How has the use of Facebook evolved since its creation?

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Normal use of the social networking site Facebook has evolved in two primary ways. The first main transition is one from intimacy to publicity. The second is from direct to broad communication.
Intimacy to Publicity
When Facebook was created, its intended use was for college students within the same college to be able to connect and share with each other. From there, it expanded to connect college students from many different colleges. After that, Facebook for high school students was added, and soon after, it opened to anyone over the age of 13. 
At the start, Facebook was a tool to connect with people you knew well. As it developed, criteria for connections became fewer and fewer as users could connect to an increased number of other users that are further removed from one's daily life. This expansion was visible in the increased number of Facebook friends a person might have. While initially, your Facebook friends closely reflected your friends in daily life, friend lists quickly expanded to include acquaintances, co-workers, classmates and others known on a shallow level only.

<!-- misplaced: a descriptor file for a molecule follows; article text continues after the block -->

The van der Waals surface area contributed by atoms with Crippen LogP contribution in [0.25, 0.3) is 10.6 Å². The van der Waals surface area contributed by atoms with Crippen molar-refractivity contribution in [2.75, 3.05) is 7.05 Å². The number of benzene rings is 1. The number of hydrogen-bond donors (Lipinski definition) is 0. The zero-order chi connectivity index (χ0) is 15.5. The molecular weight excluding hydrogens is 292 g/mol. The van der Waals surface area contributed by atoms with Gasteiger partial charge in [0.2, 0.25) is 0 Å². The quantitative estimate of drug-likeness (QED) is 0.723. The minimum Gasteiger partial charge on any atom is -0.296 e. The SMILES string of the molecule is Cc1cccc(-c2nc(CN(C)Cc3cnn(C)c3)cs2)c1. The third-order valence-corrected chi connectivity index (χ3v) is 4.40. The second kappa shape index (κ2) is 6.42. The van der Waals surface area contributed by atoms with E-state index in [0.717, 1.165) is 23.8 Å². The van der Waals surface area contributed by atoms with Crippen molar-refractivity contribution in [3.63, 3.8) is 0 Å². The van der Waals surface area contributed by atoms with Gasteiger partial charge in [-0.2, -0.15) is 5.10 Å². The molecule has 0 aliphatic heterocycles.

Direct to Broad Communication
Initially a tool to contact and communicate with others, Facebook has evolved into a space in which one-on-one communication is no longer the primary objective. Instead of sharing messages with friend or posting on a friend's wall, a primary function of Facebook now is to share with a broader audience: your entire friends list. Instead of sending a one-on-one message or wall post, users post items such as links or photos on their own walls. These posts have no single intended recipient, but rather an intended audience.


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